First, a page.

keyboard

[kee-bawrd, -bohrd]
noun
1.
the row or set of keys on a piano, organ, or the like.
2.
a set of keys, usually arranged in tiers, for operating a typewriter, typesetting machine, computer terminal, or the like.
3.
any of various musical instruments played by means of a pianolike keyboard, as a piano, electric piano, or organ.
verb (used with object), verb (used without object)
4.
Also, key, key in. Computers. to enter (information) into a computer by means of a keyboard.
5.
to set (text) in type, using a machine that is operated by a keyboard.

Origin:
1810–20; key1 + board

keyboarder, keyboardist, noun
rekeyboard, verb
Dictionary.com Unabridged
Based on the Random House Dictionary, © Random House, Inc. 2014.
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Collins
World English Dictionary
keyboard (ˈkiːˌbɔːd)
 
n
1.  a.  a complete set of keys, usually hand-operated, as on a piano, organ, typewriter, or typesetting machine
 b.  (as modifier): a keyboard instrument
2.  (often plural) a musical instrument, esp an electronic one, played by means of a keyboard
 
vb
3.  to set (a text, etc) in type, onto magnetic tape, or into some other medium, by using a keyboard machine
 
'keyboarder
 
n

Collins English Dictionary - Complete & Unabridged 10th Edition
2009 © William Collins Sons & Co. Ltd. 1979, 1986 © HarperCollins
Publishers 1998, 2000, 2003, 2005, 2006, 2007, 2009
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Etymonline
Word Origin & History

keyboard
1819, from key (1) in sense of "mechanism of a musical instrument" + board. Originally of pianos, organs, etc., extended to other machines 1846. The verb is first recorded 1961. Keypad is from 1975; keypunch is from 1933. Keystroke first attested c.1910.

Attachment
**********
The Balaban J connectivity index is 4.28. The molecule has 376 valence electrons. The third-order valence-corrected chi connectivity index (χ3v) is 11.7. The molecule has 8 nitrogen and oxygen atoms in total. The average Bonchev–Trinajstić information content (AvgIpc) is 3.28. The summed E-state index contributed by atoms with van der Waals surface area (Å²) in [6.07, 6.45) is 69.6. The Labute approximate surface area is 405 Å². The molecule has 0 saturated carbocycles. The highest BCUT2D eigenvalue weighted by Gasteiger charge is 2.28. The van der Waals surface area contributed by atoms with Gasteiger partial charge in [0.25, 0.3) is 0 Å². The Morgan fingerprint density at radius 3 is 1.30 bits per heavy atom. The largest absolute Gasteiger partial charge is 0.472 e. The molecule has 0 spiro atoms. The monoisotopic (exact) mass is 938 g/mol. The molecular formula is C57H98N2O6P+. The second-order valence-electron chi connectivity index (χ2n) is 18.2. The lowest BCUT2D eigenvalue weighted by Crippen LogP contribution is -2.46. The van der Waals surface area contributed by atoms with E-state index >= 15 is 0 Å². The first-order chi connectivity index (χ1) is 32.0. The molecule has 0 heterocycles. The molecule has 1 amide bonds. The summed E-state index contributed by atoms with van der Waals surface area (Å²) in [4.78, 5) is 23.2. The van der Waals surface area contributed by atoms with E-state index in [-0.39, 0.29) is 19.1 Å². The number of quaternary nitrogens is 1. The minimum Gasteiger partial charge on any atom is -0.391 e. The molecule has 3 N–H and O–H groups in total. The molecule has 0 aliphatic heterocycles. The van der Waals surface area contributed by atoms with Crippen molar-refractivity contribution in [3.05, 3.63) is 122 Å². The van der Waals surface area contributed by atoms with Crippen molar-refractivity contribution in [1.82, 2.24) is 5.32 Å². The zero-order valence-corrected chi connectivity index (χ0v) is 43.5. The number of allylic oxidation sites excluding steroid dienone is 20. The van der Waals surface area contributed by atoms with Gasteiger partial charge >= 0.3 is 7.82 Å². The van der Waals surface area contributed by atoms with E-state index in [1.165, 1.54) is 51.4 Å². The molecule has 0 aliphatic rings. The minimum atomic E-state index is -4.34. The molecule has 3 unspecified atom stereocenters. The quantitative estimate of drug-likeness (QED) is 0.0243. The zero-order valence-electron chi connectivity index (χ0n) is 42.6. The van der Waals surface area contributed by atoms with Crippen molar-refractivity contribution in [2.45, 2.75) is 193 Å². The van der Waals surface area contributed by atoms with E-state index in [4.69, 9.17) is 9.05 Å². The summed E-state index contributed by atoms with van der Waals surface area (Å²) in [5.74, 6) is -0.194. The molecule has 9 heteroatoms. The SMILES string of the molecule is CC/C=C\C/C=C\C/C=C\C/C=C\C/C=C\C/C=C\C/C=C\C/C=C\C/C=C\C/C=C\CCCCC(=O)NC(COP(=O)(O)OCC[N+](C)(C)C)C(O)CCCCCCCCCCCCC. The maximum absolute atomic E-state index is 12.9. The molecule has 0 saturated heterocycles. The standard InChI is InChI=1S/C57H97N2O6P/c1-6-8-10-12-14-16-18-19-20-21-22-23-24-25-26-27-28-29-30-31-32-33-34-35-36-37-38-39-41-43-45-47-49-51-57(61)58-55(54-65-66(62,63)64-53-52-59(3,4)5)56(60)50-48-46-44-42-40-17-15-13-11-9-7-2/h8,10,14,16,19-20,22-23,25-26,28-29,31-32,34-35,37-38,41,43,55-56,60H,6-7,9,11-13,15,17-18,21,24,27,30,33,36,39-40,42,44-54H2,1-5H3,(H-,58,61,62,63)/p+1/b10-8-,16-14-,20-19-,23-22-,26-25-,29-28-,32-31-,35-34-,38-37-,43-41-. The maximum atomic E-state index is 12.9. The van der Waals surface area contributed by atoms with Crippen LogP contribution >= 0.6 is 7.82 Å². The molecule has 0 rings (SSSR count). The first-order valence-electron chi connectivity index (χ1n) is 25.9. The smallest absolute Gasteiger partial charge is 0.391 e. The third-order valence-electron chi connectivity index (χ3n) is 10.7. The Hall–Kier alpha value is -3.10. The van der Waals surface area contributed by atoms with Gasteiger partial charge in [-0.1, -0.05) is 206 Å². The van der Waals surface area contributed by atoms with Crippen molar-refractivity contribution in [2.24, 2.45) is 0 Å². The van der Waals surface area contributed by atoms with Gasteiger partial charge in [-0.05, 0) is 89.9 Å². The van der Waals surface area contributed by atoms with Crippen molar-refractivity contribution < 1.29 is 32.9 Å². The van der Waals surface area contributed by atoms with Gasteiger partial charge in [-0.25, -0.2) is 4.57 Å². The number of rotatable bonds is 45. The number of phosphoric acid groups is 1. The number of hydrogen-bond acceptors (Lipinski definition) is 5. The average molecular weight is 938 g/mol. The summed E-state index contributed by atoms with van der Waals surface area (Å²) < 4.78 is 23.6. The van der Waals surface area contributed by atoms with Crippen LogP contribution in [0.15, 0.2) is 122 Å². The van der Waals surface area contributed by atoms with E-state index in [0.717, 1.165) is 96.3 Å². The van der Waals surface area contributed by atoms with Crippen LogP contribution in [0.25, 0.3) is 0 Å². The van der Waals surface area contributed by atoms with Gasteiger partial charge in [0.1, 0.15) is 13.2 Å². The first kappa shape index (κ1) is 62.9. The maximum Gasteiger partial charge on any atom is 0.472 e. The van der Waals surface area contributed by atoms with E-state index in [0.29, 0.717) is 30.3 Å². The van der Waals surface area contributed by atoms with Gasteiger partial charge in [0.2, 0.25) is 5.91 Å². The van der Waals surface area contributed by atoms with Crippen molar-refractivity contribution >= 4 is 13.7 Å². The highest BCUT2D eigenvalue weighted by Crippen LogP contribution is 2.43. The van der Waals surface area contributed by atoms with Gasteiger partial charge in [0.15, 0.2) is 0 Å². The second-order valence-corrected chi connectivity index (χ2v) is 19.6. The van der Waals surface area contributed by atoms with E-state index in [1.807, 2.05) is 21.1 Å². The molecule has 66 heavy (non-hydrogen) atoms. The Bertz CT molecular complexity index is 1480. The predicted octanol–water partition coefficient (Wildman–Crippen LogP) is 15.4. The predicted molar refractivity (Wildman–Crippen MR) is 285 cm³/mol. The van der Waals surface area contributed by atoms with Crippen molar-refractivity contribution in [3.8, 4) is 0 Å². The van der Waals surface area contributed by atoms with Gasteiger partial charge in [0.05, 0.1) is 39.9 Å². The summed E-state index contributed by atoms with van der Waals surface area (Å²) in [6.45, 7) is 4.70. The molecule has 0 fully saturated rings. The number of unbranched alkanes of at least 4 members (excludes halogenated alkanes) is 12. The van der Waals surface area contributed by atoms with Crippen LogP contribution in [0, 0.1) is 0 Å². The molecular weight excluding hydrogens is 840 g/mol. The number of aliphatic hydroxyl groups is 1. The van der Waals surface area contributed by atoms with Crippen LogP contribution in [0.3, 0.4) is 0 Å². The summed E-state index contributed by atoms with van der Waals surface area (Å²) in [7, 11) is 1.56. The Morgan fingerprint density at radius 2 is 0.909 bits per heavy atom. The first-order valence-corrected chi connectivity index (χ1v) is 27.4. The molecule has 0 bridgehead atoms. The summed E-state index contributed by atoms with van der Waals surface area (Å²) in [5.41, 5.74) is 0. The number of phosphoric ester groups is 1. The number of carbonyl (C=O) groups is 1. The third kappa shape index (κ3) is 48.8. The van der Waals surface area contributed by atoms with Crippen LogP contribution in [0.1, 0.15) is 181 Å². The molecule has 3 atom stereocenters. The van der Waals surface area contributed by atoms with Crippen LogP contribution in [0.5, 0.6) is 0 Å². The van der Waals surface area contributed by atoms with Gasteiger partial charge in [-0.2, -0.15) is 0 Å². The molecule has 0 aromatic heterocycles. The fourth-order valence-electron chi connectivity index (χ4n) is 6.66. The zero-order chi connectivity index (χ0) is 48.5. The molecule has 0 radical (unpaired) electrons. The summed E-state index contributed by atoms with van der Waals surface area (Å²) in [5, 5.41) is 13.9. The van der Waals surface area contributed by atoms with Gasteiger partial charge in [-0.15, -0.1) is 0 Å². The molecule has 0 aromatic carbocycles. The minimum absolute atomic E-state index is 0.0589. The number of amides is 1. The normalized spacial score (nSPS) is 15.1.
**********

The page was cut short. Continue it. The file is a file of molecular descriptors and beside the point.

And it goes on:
Online Etymology Dictionary, © 2010 Douglas Harper
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FOLDOC
Computing Dictionary

keyboard definition

hardware
A hardware device consisting of a number of mechanical buttons (keys) which the user presses to input characters to a computer.
Keyboards were originally part of terminals which were separate peripheral devices that performed both input and output and communicated with the computer via a serial line. Today a keyboard is more likely to be connected more directly to the processor, allowing the processor to scan it and detect which key or keys are currently pressed. Pressing a key sends a low-level key code to the keyboard input driver routine which translates this to one or more characters or special actions.
Keyboards vary in the keys they have, most have keys to generate the ASCII character set as well as various function keys and special purpose keys, e.g. reset or volume control.
(2003-07-04)
The Free On-line Dictionary of Computing, © Denis Howe 2010 http://foldoc.org
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Example sentences
Stop texting, typing, or mouse clicking and move your hands completely away
  from the keyboard.
Sumptuous singing and lyricism at the keyboard are always collectable.
All except for one small keyboard instrument on display.
Of course to really work for web access for instance, we'd have to also have an
  intelligent keyboard.
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